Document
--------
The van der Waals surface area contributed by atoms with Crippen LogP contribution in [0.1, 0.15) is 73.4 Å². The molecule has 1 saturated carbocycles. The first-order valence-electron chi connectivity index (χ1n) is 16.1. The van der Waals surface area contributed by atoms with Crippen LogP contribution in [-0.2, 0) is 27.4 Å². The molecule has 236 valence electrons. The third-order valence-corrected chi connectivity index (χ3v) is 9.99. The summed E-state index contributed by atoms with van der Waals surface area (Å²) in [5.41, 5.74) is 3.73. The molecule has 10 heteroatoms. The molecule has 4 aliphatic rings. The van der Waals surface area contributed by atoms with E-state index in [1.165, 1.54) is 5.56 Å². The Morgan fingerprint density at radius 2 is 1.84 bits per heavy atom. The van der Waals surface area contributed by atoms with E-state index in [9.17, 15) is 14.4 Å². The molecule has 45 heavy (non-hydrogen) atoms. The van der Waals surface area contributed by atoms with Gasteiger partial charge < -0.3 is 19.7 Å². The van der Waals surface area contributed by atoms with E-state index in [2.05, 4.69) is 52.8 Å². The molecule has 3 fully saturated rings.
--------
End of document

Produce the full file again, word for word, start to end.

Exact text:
The van der Waals surface area contributed by atoms with Crippen LogP contribution in [0.1, 0.15) is 73.4 Å². The molecule has 1 saturated carbocycles. The first-order valence-electron chi connectivity index (χ1n) is 16.1. The van der Waals surface area contributed by atoms with Crippen LogP contribution in [-0.2, 0) is 27.4 Å². The molecule has 236 valence electrons. The third-order valence-corrected chi connectivity index (χ3v) is 9.99. The summed E-state index contributed by atoms with van der Waals surface area (Å²) in [5.41, 5.74) is 3.73. The molecule has 10 heteroatoms. The molecule has 4 aliphatic rings. The van der Waals surface area contributed by atoms with E-state index in [1.165, 1.54) is 5.56 Å². The Morgan fingerprint density at radius 2 is 1.84 bits per heavy atom. The van der Waals surface area contributed by atoms with E-state index in [9.17, 15) is 14.4 Å². The molecule has 45 heavy (non-hydrogen) atoms. The van der Waals surface area contributed by atoms with Gasteiger partial charge < -0.3 is 19.7 Å². The van der Waals surface area contributed by atoms with E-state index in [2.05, 4.69) is 52.8 Å². The molecule has 3 fully saturated rings.